Belgian enthusiast Pierre Dandumont pulled off a rather unexpected project and almost succeeded: he installed the macOS platform on the Nintendo Wii and even ran Doom on it. True, it didn’t work out to play comfortably – the frame rate turned out to be unacceptably low.
The Nintendo Wii game console was based on the same processor as the previous console from the Japanese manufacturer, the Gamecube. This is a Broadway chip based on the IBM PowerPC architecture, similar to the 32-bit PowerPC 750CL with a clock speed of 729 MHz and very close to the PowerPC G3 that was installed in Apple Macintosh computers in the late nineties.
It can be assumed that due to the similarity of processors on the Nintendo Wii it will be relatively easy to install macOS, but this is far from the truth. The PlayStation 4 does not become a personal computer just because it uses an X86-compatible chip, and the Wii, with its near-PowerPC G3, is not compatible with the Macintosh ecosystem. Although macOS can really be installed on it, which is what the Belgian Pierre Dandumont tried to do.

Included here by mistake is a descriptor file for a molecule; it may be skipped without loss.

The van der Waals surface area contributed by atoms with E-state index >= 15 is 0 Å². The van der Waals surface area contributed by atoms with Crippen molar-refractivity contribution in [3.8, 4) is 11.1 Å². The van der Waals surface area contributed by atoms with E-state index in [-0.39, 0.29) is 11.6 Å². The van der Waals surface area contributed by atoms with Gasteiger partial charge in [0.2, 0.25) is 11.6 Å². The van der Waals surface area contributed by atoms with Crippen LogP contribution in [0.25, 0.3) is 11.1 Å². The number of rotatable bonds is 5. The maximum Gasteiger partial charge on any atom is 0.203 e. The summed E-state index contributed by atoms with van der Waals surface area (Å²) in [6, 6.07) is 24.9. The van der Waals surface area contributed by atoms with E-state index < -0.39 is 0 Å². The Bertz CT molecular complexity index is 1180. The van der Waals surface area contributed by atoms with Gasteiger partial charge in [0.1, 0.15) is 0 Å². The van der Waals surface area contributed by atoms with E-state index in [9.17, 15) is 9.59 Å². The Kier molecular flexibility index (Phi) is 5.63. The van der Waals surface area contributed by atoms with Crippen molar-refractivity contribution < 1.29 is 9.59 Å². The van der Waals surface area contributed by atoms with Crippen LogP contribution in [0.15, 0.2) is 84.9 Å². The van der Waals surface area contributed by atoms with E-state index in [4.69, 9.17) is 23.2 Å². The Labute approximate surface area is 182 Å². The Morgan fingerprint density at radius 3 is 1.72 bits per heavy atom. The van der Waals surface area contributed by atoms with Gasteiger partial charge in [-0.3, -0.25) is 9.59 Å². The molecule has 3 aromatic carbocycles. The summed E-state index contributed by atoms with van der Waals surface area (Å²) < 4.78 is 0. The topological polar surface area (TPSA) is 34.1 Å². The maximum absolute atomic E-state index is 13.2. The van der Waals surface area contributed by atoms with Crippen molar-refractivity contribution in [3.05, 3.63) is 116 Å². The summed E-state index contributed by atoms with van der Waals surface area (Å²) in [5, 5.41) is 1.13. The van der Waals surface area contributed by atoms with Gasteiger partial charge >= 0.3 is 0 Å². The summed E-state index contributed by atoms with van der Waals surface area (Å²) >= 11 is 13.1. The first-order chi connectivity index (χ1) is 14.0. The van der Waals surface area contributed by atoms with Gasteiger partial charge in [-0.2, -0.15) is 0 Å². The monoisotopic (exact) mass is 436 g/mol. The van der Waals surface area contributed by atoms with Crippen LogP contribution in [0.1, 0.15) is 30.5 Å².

He had to come from afar, because under macOS there are no and will not be drivers for components on the Wii. Therefore, the enthusiast turned to the MacOnLinux project and installed the rare macOS 9.2 on a Linux pseudo-virtual machine. The result turned out to be far from ideal: the system did not work correctly, distorting screen fonts, outputting sound in rather poor quality, and even Ultimate Doom did not work out – the game barely delivered about one frame per second.
Mr. Dandumont published a detailed report on his experiment on his personal blog. But to get acquainted with it, you will need knowledge of the French language or the help of an online translator.
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